This and related questions around the wisdom of academic activism in general have recently brought some scholars and populist movements together, while they have torn other colleagues apart. The BDS (Boycott, Divestment, Sanctions) movement has become the locus for a new front in the ongoing crisis over Israeli and Palestinian identity, sovereignty, and self-determination. For supporters, the movement to boycott is in the great tradition of academic freedom and discourse. For opponents, it is an example of gross overreach that will inflict even more damage.
When I attended the Modern Language Association (MLA) conference in January, I encountered many scholars and students who were deeply affected by the boycott movement — even more so when the association’s Delegate Assembly then approved a resolution criticizing Israel’s restrictive entry and residency policies. That resolution — and the American Studies Association (ASA) vote to boycott Israeli universities which preceded it — underpin one of the most contentious debates now tearing at the American academy.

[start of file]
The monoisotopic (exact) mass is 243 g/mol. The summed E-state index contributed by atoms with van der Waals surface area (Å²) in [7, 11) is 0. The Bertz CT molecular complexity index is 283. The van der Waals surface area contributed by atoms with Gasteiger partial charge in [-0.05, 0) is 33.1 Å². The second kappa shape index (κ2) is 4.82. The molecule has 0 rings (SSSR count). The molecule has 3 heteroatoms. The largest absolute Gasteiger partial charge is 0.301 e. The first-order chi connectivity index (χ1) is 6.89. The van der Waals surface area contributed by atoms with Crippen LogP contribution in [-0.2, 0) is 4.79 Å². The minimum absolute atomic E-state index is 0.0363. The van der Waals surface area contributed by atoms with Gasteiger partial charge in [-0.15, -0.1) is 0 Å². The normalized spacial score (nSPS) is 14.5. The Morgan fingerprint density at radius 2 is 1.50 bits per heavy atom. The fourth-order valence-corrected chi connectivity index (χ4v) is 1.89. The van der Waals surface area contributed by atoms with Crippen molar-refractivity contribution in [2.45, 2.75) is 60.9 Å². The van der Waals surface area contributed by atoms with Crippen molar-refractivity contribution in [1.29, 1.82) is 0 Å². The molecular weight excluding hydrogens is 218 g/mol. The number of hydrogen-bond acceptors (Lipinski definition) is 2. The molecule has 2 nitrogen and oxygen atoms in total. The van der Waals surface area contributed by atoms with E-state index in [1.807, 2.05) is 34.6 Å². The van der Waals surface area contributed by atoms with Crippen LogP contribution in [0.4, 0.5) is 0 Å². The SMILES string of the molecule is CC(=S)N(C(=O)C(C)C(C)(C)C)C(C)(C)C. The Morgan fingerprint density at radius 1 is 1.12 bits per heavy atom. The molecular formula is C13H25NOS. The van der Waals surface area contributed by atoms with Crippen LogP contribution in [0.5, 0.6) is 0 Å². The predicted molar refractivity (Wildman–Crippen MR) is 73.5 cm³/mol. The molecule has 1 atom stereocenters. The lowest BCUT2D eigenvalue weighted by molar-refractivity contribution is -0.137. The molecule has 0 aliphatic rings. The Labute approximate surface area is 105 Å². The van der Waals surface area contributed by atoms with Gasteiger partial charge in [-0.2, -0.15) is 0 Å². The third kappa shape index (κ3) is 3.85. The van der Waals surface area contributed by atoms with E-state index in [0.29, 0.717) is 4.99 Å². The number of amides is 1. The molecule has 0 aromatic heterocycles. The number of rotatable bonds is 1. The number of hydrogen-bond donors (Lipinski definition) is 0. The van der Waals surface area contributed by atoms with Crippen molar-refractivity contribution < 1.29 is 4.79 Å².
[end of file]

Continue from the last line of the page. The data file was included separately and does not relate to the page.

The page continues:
An unprecedented forum appears on LARB today — “Academic Activism: Israelis, Palestinians, and the Ethics of Boycott (8 Essays)” — featuring eight leading voices in this debate: David Palumbo-Liu, Cary Nelson, Judea Pearl, Colin Dayan, David Lloyd, Russell Berman, Noura Erakat, and David Myers. Their powerfully incisive, at times heated essays illustrate just how complex, and deeply personal, this issue has become.
The issue is obviously fraught; we considered various ways to engage it, from a roundtable setting to having the participants read and respond to each other’s papers. We decided that, in the interest of intellectual integrity and fairness, we would allow each to make their case in detail. We hope to publish more essays and continue adding to this forum. For now, we are happy to present the most extensive discussion on the issue yet published; for your convenience, we will make a digital ePub of the forum available on April 1.